diamond geezer

 Thursday, August 26, 2010

PR Masterclass

Lesson 3: How to cheat using geography


Imagine that you're the PR person responsible for a world-famous board game, and that this year is that board game's 75th anniversary. What you need is a big birthday splash in the media, built up around an irresistible 'exclusive' fact, backed up irrefutably by boffins. Step forward Louisa Nigro, senior brand manager for Monopoly.
"It's the 75th anniversary of Monopoly this year so we decided what better way to celebrate it than to solve the mystery of where is Go in London."
Excellent idea. All the properties on a Monopoly board are geographically fixed, so what better than to announce precisely where in London the 'Go' square might be. It would be great if 'Go' were somewhere central, somewhere well-known, even somewhere world-famous. Indeed, speaking publicity-wise, it would be criminal if 'Go' were to end up anywhere else.
While Old Kent Road, Bond Street and Mayfair are all well-known Monopoly locations, the location of Go has been shrouded in mystery, until today. The secret spot has now been revealed as Queen’s Walk on the South Bank, next to the London Eye.
A perfect choice. The London Eye is known the world over, and there's also a big patch of green alongside should you ever want to host an outdoor promotional junket on the 'Go' square itself. Just like happened yesterday, in fact, as dutifully reported by several newspapers and websites.

But there's more. On London's Monopoly board the 'Go' square can be found midway between Mayfair and the Old Kent Road. Look on a map of London, says Louise, and the midway point between Mayfair and the Old Kent Road is the London Eye. Go, QED.
Ordnance Survey, the mapping firm, traced the spot after being commissioned by Hasbro, the game's maker, using digital technology. They concluded that "Go" is to be found on the South Bank at Queen's Walk promenade by the Eye tourist attraction.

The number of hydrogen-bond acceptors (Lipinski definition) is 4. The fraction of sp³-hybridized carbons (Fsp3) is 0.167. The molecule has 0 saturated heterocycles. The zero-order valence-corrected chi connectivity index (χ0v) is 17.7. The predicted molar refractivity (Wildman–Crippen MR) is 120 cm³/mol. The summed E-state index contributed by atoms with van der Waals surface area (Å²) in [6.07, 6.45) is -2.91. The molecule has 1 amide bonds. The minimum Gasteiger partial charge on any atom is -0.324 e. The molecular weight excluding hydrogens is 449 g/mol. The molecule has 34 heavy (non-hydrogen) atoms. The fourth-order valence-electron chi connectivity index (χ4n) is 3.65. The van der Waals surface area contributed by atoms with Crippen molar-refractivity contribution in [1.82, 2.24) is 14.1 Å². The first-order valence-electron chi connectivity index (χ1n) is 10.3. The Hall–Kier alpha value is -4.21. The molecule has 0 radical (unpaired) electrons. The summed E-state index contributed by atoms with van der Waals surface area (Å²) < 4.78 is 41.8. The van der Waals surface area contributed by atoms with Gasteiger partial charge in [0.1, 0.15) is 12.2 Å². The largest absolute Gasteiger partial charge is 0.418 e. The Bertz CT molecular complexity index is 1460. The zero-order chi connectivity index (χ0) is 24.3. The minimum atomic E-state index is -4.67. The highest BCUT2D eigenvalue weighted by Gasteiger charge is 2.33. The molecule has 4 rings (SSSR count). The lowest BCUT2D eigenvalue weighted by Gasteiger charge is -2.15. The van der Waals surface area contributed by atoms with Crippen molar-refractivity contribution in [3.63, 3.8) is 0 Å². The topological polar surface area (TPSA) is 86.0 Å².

Ooh, so it's not just official, it's also accurate. If the Ordnance Survey are involved, it must be. They'll have pinpointed the precise spot with integrity using computers and stuff, so if they say the halfway point is on the South Bank promenade then it surely is. Surely. Isn't it?
Rob Andrews, from Ordnance Survey, said: "It has been fantastic to work with Monopoly and solve the 75-year mystery as to where the exact location of 'Go' is."
Except it isn't. The halfway point between Mayfair and the Old Kent Road isn't on the edge of the Thames close to the London Eye. Not unless you fiddle the coordinates, either at the beginning or the end of the calculation. And I'd like to suggest that this is precisely what Rob and Louise have done.

To work out where the halfway point should be, I need to define one single location to represent Mayfair, and another to represent the Old Kent Road. That should be easy. Mayfair is fairly well defined as the area bounded by Oxford Street, Regent Street, Piccadilly and Park Lane. The centre of Mayfair would therefore be somewhere around the northern end of Berkeley Square. I'm sure Rob with his mega-computers could calculate the precise mathematical centre with ease, but Berkeley Square will do. Identifying the middle of the Old Kent Road is even easier. The street's 1.7 miles long, and halfway down is approximately outside the giant Asda superstore, close to the junction with Ossary Road. I don't need Rod's technology once I have these two points, I simply use a Google map to draw a straight line between them [map]. And the midpoint of my line, where the 'Go' square should be, lands slap bang in the road outside St George's Roman Catholic Cathedral in Southwark. That's quite close to the Imperial War Museum, which is a fine upstanding London tourist attraction. But it's nowhere near the London Eye. Bugger.